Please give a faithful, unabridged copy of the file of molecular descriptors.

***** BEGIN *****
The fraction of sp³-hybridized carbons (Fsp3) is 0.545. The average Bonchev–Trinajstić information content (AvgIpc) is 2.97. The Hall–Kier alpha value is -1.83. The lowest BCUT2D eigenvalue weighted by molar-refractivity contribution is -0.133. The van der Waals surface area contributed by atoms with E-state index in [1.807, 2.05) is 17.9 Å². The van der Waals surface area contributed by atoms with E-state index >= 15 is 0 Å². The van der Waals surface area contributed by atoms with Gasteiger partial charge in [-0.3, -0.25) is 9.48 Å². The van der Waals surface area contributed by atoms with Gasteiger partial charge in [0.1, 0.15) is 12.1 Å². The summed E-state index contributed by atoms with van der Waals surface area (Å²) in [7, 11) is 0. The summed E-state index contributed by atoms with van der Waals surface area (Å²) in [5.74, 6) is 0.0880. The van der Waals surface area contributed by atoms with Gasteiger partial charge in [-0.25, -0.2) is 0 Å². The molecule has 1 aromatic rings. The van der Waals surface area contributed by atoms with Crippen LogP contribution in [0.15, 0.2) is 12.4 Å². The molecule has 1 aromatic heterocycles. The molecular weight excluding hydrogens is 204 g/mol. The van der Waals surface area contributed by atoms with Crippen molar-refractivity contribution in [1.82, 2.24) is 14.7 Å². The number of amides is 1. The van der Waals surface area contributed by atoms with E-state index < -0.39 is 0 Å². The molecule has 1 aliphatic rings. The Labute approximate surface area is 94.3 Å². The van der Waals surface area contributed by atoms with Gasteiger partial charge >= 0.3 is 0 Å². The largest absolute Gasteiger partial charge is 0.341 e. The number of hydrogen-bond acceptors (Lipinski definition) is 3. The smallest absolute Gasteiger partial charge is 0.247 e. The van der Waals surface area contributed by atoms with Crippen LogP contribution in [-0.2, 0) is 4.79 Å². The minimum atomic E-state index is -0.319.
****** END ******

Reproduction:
The fraction of sp³-hybridized carbons (Fsp3) is 0.545. The average Bonchev–Trinajstić information content (AvgIpc) is 2.97. The Hall–Kier alpha value is -1.83. The lowest BCUT2D eigenvalue weighted by molar-refractivity contribution is -0.133. The van der Waals surface area contributed by atoms with E-state index in [1.807, 2.05) is 17.9 Å². The van der Waals surface area contributed by atoms with E-state index >= 15 is 0 Å². The van der Waals surface area contributed by atoms with Gasteiger partial charge in [-0.3, -0.25) is 9.48 Å². The van der Waals surface area contributed by atoms with Gasteiger partial charge in [0.1, 0.15) is 12.1 Å². The summed E-state index contributed by atoms with van der Waals surface area (Å²) in [7, 11) is 0. The summed E-state index contributed by atoms with van der Waals surface area (Å²) in [5.74, 6) is 0.0880. The van der Waals surface area contributed by atoms with Gasteiger partial charge in [-0.25, -0.2) is 0 Å². The molecule has 1 aromatic rings. The van der Waals surface area contributed by atoms with Crippen LogP contribution in [0.15, 0.2) is 12.4 Å². The molecule has 1 aromatic heterocycles. The molecular weight excluding hydrogens is 204 g/mol. The van der Waals surface area contributed by atoms with Crippen molar-refractivity contribution in [1.82, 2.24) is 14.7 Å². The number of amides is 1. The van der Waals surface area contributed by atoms with E-state index < -0.39 is 0 Å². The molecule has 1 aliphatic rings. The Labute approximate surface area is 94.3 Å². The van der Waals surface area contributed by atoms with Gasteiger partial charge >= 0.3 is 0 Å². The largest absolute Gasteiger partial charge is 0.341 e. The number of hydrogen-bond acceptors (Lipinski definition) is 3. The smallest absolute Gasteiger partial charge is 0.247 e. The van der Waals surface area contributed by atoms with Crippen LogP contribution in [-0.2, 0) is 4.79 Å². The minimum atomic E-state index is -0.319.